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The last time a bid to boost Australian tourism generated a storm of international attention, it needed a London advertising firm, a $125 million campaign and a bikini-clad socialite asking potential visitors: "So where the bloody hell are you?"

This time, it just took Tiger Woods.

Woods' invitation to November's Australian Masters, for which he will receive a guaranteed $3 million appearance fee – half reportedly will be funded by the taxpayers of the state of Victoria – has got politicians in Oz hopping mad.

Leading the charge is Ted Baillieu, leader of the opposition Liberal party and a man prone to hooking wildly into the political rough.

Not satisfied with the strong likelihood his party will miss the cut at the next Victorian election (Baillieu's approval rating sits at 22 percent), good ol' Ted has decided that taking a few potshots as the world's finest golfer is a sure-fire winner.

"At a time like this, when people are losing their jobs, it's hard to believe that the Victorian public would think that this is a good idea," Baillieu said. "When there is concern about high levels of executive salary, the government's spending $1.5 million on the highest paid sportsman in the world to come here for a tournament which is not an international tournament."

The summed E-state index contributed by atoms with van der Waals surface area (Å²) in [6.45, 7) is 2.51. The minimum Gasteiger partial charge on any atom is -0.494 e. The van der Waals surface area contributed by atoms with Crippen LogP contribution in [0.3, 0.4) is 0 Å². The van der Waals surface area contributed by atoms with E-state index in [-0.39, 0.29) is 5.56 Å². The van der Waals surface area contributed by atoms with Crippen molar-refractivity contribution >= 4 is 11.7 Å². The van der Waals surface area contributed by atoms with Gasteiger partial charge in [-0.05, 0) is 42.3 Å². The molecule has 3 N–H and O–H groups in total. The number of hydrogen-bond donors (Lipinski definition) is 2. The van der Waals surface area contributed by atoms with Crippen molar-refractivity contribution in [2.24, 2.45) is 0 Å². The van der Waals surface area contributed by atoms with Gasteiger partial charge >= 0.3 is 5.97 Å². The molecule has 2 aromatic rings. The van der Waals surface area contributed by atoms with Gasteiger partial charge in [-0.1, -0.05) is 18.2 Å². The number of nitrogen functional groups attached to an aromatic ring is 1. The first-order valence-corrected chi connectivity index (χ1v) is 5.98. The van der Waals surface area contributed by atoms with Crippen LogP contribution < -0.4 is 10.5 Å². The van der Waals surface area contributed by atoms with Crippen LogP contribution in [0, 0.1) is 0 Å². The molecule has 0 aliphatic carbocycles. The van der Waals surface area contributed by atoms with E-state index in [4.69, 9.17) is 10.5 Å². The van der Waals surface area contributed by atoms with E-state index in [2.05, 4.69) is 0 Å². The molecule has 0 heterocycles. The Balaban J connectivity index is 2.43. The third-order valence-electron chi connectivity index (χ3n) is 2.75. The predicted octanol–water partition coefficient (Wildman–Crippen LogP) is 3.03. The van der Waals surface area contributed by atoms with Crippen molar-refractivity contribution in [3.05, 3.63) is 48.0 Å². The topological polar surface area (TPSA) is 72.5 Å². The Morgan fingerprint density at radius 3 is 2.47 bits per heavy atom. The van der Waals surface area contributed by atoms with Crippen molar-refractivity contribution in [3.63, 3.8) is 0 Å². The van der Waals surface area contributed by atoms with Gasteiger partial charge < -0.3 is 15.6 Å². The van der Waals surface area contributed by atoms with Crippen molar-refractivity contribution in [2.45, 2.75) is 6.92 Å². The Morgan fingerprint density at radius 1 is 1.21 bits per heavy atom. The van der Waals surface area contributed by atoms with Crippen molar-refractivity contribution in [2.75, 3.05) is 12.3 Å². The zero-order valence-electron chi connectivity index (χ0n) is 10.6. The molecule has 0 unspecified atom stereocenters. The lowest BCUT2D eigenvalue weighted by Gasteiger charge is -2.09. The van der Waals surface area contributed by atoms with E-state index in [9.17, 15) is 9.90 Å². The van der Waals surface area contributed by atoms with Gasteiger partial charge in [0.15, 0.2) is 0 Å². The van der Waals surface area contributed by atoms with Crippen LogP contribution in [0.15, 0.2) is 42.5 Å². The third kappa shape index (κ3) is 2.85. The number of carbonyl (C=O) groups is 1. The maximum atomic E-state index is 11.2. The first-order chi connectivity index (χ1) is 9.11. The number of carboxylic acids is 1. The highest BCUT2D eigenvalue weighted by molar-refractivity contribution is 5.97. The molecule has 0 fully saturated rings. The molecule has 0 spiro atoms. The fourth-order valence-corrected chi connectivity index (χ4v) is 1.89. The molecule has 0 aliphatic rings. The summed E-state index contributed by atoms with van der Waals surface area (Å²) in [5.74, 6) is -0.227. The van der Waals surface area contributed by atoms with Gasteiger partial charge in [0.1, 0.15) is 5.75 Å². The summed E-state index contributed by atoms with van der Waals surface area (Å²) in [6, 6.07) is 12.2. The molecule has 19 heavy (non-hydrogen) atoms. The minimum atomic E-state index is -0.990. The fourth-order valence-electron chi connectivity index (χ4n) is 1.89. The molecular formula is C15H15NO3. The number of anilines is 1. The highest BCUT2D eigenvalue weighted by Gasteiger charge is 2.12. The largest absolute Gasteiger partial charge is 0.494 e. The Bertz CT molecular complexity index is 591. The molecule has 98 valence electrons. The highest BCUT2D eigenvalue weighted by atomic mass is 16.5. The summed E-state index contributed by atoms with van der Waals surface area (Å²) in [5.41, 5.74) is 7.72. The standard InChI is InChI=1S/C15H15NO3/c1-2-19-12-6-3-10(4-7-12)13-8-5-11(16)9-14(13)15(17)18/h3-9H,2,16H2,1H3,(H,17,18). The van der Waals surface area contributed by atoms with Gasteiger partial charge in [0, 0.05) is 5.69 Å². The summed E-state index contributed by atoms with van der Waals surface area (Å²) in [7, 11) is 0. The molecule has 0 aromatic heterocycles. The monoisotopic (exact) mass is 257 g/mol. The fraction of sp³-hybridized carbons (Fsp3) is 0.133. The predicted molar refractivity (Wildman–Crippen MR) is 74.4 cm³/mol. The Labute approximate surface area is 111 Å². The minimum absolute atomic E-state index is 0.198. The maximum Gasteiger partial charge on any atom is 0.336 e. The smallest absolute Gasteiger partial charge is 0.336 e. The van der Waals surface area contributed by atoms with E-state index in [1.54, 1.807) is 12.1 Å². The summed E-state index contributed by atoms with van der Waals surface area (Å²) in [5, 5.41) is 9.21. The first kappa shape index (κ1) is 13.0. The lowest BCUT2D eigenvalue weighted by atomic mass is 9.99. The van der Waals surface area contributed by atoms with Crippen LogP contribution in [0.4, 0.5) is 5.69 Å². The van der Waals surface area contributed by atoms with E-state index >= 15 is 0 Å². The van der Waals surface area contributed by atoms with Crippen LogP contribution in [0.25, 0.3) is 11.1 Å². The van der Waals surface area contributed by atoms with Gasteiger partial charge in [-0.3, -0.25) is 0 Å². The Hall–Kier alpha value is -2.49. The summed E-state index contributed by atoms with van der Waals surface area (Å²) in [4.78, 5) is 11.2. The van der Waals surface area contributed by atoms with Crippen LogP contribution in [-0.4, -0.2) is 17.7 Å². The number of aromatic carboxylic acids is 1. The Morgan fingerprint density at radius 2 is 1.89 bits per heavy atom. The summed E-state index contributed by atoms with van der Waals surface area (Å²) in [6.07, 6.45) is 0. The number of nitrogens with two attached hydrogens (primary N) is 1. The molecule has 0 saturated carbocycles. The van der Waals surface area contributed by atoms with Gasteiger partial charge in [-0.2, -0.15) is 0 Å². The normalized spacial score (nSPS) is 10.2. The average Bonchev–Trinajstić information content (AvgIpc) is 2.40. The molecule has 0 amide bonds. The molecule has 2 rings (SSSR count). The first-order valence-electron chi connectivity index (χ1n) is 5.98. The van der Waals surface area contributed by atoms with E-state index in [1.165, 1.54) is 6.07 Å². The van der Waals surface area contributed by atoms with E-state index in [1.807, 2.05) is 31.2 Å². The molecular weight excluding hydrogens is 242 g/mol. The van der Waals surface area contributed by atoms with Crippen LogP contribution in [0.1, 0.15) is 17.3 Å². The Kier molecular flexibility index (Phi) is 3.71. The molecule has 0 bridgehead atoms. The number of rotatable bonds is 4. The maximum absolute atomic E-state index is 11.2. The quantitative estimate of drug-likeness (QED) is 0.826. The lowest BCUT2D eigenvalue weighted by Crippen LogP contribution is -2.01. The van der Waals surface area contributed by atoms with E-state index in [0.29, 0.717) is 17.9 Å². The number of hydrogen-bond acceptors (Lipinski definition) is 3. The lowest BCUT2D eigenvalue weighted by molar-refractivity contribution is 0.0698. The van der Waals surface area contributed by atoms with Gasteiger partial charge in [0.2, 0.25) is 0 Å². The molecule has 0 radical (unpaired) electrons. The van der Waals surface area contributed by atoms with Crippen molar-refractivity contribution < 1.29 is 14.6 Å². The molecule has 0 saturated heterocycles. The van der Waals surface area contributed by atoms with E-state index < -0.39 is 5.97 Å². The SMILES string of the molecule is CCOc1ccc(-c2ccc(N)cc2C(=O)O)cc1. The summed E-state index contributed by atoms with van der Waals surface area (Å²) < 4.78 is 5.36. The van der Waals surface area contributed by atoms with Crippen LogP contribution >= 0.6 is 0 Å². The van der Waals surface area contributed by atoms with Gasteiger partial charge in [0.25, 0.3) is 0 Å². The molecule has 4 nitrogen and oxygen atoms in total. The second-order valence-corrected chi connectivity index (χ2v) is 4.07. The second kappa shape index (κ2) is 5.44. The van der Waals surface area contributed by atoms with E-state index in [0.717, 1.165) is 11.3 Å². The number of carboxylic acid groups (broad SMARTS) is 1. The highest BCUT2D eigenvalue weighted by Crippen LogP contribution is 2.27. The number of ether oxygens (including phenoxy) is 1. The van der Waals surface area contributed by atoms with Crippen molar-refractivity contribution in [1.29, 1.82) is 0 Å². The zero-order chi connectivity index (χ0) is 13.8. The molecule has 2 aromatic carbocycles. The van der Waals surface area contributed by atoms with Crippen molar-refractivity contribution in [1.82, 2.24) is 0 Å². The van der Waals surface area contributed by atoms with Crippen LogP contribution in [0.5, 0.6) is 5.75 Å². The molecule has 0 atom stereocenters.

The sentiment is fine, but there sadly seems to be little sensible thought behind it. Sure, the prospect of a multimillionaire lining his pockets even further in tough economic times doesn't gladden the hearts of the fiscally stricken. But it's missing the point. Getting Tiger to Australia isn't about making him even more money. It is about generating a social and golfing boost for Victoria and its citizens.

The Labor-party government, which authorized the spending, says more than $13 million will be generated in extra tourism benefits. And even conservative independent estimates reckon on at least $8 million.

But there are clearly a few people who struggle with that kind of math. Should we be surprised? Remember that this is a country that spent $125 million on asking foreigners to confirm their location.

Stick another couple of million onto his appearance check, and Tiger will probably suit up in front of the camera to head the campaign. Just imagine.

"Welcome to Australia, where getting $13 million in exchange for $2 million is considered a bad deal. Where the bloody hell am I?"

Now that's tourism.

Photo courtesy of Getty Images

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